COVID Testing Site Shuttered

COVID Testing Site Shuttered

After reports of confusion and setbacks, the COVID-19 testing site in Alameda conducted by CityHealth Urgent Care has been permanently shut down.

The free testing site, located at 300 Wind River Way at The Research Park inside Marina Village, was closed on July 31, according to Alameda City Manager Eric Levitt. Levitt said he is unsure why the site closed, but said the City withdrew support for the project.

“That support was withdrawn when certain protocol concerns from Alameda County were brought to our attention,” wrote Levitt in an email.

The Alameda County Public Health Department (ACPHD) sent a letter to CityHealth CEO Sean Parkin admonishing them for improper protocols they witnessed at the former site. ACPHD listed five violations County representatives observed during visits to the testing site.

First, CityHealth staff did not follow proper infection control procedures. ACPHD said they witnessed staff not keeping proper distance from one another and not changing gloves in between testing different individuals.

Second, CityHealth did not provide a safe environment for testing participants. ACPHD reported testing individuals were not kept six feet apart and several individuals were not wearing a face mask.

Third, CityHealth failed to provide individuals with information on isolating and quarantining even after County staff delivered materials for distribution.

Fourth, CityHealth failed to report test results through the state Electronic Laboratory Reporting system to ACPHD (or the health jurisdiction of the patient’s residence) as required by law.

Lastly, CityHealth used an inadequate testing procedure to gather individual’s COVID-19 results. ACPHD said CityHealth used an antigen test instead of a molecular test.

The letter stated due to the lower sensitivity of antigen tests relative to molecular tests, “antigen tests should only be considered for use in situations where a positive result would indicate immediate, specific clinical action.” It went on to say that antigen tests should not be used for the “screening of asymptomatic individuals; screening of healthcare workers, emergency responders and other essential personnel; and testing of underserved or marginalized populations where access to testing is limited.”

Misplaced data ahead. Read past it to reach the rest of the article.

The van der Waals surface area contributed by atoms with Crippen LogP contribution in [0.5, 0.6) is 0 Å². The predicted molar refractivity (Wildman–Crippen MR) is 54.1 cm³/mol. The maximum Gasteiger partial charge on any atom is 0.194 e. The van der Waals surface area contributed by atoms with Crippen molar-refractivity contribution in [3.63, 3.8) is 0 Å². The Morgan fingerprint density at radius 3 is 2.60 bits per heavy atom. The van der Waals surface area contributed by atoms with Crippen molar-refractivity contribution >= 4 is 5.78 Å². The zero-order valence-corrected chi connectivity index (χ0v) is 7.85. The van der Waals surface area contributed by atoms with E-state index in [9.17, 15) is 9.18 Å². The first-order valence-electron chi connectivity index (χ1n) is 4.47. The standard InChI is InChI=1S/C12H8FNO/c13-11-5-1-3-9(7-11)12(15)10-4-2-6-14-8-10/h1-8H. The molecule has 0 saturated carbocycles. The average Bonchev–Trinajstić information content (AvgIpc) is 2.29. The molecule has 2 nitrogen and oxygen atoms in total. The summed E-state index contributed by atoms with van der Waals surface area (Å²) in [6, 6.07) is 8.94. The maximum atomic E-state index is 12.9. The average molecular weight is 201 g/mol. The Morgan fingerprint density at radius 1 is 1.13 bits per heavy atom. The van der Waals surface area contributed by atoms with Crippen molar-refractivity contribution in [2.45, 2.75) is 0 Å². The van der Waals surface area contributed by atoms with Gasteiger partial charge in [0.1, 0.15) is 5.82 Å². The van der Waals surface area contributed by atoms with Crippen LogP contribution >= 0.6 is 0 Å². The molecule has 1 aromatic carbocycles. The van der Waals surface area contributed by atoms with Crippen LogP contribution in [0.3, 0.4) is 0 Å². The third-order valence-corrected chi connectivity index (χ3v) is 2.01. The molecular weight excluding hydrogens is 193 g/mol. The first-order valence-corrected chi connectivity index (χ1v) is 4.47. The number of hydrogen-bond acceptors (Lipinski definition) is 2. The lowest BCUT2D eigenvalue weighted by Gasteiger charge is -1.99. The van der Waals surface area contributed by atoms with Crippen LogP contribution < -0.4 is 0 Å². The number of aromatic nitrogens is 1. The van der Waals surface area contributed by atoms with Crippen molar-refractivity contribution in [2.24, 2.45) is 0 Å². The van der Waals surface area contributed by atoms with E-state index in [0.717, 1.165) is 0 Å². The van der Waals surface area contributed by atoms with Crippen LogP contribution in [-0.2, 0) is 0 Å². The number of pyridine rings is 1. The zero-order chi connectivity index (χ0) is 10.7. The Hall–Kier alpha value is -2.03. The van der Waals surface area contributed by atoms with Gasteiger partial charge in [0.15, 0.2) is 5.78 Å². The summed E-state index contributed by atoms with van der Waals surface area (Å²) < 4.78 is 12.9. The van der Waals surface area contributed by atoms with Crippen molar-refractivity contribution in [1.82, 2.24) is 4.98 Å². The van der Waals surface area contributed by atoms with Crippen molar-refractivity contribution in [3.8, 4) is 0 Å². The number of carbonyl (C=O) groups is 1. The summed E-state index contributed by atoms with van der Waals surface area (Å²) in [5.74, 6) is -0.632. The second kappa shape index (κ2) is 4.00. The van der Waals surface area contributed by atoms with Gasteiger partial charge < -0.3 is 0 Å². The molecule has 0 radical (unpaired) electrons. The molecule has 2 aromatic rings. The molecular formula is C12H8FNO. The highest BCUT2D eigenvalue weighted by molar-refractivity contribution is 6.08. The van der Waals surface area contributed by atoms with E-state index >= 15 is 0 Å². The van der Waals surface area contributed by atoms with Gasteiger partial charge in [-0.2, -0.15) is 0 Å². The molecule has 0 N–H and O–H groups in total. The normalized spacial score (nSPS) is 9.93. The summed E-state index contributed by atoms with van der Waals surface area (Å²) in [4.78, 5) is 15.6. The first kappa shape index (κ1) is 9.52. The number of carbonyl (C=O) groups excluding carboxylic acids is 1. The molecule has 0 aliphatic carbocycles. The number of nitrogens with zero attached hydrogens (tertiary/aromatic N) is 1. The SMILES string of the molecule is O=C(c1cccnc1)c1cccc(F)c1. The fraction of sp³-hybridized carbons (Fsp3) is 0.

Antigen tests produce more false negative results due to their low sensitivity, and false positive results when the disease prevalence is low than molecular tests, according to the Association of Public Health Laboratories. The Center of Disease Control and Prevention recommends the use of rapid antigen tests only to inform treatment decisions (i.e., prescription of antivirals), aid in ongoing outbreak investigations or to direct infection control actions.

The rapid antigen test is cheaper and gets faster results. ACPHD did not say when representatives visited the site.

The testing site originally opened on July 22. It was planned to be open 9 a.m. to 5 p.m., seven days a week until September 22. CityHealth said it would administer 500 tests a day and individuals would be given test results within 15 minutes. However, the site temporarily closed on July 23 after CityHealth said it administered more than 1,000 tests on the first day causing a backlog (“COVID-19 Testing” July 28). There was also a problem with CityHealth using individuals’ health insurance on the first day. CityHealth billed individual’s health insurance companies. Those without insurance had their bill paid for by the U.S. Department of Health and Human Services.

The site transitioned from a walk-in testing format to an appointment-only format as of July 24, according to the CityHealth website. But appointment booking on the CityHealth website was deactivated as of July 28.

The City has not formally announced that the site has closed. To view a list of COVID-19 test sites in Alameda County, visit